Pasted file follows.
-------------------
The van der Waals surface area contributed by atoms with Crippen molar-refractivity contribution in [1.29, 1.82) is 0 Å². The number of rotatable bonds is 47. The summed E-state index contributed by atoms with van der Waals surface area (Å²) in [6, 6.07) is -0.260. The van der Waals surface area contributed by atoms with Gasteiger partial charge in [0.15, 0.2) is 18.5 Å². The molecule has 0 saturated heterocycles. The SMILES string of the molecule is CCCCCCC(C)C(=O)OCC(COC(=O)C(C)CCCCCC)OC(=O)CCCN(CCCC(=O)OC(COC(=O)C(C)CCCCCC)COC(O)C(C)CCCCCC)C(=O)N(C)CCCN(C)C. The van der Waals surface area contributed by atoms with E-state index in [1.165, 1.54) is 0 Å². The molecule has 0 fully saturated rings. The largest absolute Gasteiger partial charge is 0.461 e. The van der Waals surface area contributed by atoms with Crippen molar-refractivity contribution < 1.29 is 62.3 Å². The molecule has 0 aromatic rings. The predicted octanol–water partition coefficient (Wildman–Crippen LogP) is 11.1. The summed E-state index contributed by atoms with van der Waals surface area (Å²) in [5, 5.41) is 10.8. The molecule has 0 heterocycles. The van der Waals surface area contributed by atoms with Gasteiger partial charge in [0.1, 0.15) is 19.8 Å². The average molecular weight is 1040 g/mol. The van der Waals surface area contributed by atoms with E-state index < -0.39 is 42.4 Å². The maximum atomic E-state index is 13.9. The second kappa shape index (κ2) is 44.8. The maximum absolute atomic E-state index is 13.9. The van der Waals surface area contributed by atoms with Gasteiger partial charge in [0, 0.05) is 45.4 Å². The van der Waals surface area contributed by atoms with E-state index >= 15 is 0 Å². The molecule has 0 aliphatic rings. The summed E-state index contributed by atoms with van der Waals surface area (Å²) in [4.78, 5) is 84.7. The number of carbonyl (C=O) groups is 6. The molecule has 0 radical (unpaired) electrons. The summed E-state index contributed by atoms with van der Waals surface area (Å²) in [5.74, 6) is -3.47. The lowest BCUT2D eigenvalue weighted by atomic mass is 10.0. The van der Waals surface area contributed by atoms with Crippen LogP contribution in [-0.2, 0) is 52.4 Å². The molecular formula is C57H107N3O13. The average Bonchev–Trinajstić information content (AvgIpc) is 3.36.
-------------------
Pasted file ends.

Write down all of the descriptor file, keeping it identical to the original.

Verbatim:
The van der Waals surface area contributed by atoms with Crippen molar-refractivity contribution in [1.29, 1.82) is 0 Å². The number of rotatable bonds is 47. The summed E-state index contributed by atoms with van der Waals surface area (Å²) in [6, 6.07) is -0.260. The van der Waals surface area contributed by atoms with Gasteiger partial charge in [0.15, 0.2) is 18.5 Å². The molecule has 0 saturated heterocycles. The SMILES string of the molecule is CCCCCCC(C)C(=O)OCC(COC(=O)C(C)CCCCCC)OC(=O)CCCN(CCCC(=O)OC(COC(=O)C(C)CCCCCC)COC(O)C(C)CCCCCC)C(=O)N(C)CCCN(C)C. The van der Waals surface area contributed by atoms with E-state index in [1.165, 1.54) is 0 Å². The molecule has 0 fully saturated rings. The largest absolute Gasteiger partial charge is 0.461 e. The van der Waals surface area contributed by atoms with Crippen molar-refractivity contribution < 1.29 is 62.3 Å². The molecule has 0 aromatic rings. The predicted octanol–water partition coefficient (Wildman–Crippen LogP) is 11.1. The summed E-state index contributed by atoms with van der Waals surface area (Å²) in [5, 5.41) is 10.8. The molecule has 0 heterocycles. The van der Waals surface area contributed by atoms with Gasteiger partial charge in [0.1, 0.15) is 19.8 Å². The average molecular weight is 1040 g/mol. The van der Waals surface area contributed by atoms with E-state index < -0.39 is 42.4 Å². The maximum atomic E-state index is 13.9. The second kappa shape index (κ2) is 44.8. The maximum absolute atomic E-state index is 13.9. The van der Waals surface area contributed by atoms with Gasteiger partial charge in [0, 0.05) is 45.4 Å². The van der Waals surface area contributed by atoms with E-state index >= 15 is 0 Å². The molecule has 0 aliphatic rings. The summed E-state index contributed by atoms with van der Waals surface area (Å²) in [4.78, 5) is 84.7. The number of carbonyl (C=O) groups is 6. The molecule has 0 radical (unpaired) electrons. The summed E-state index contributed by atoms with van der Waals surface area (Å²) in [5.74, 6) is -3.47. The lowest BCUT2D eigenvalue weighted by atomic mass is 10.0. The van der Waals surface area contributed by atoms with Crippen LogP contribution in [-0.2, 0) is 52.4 Å². The molecular formula is C57H107N3O13. The average Bonchev–Trinajstić information content (AvgIpc) is 3.36.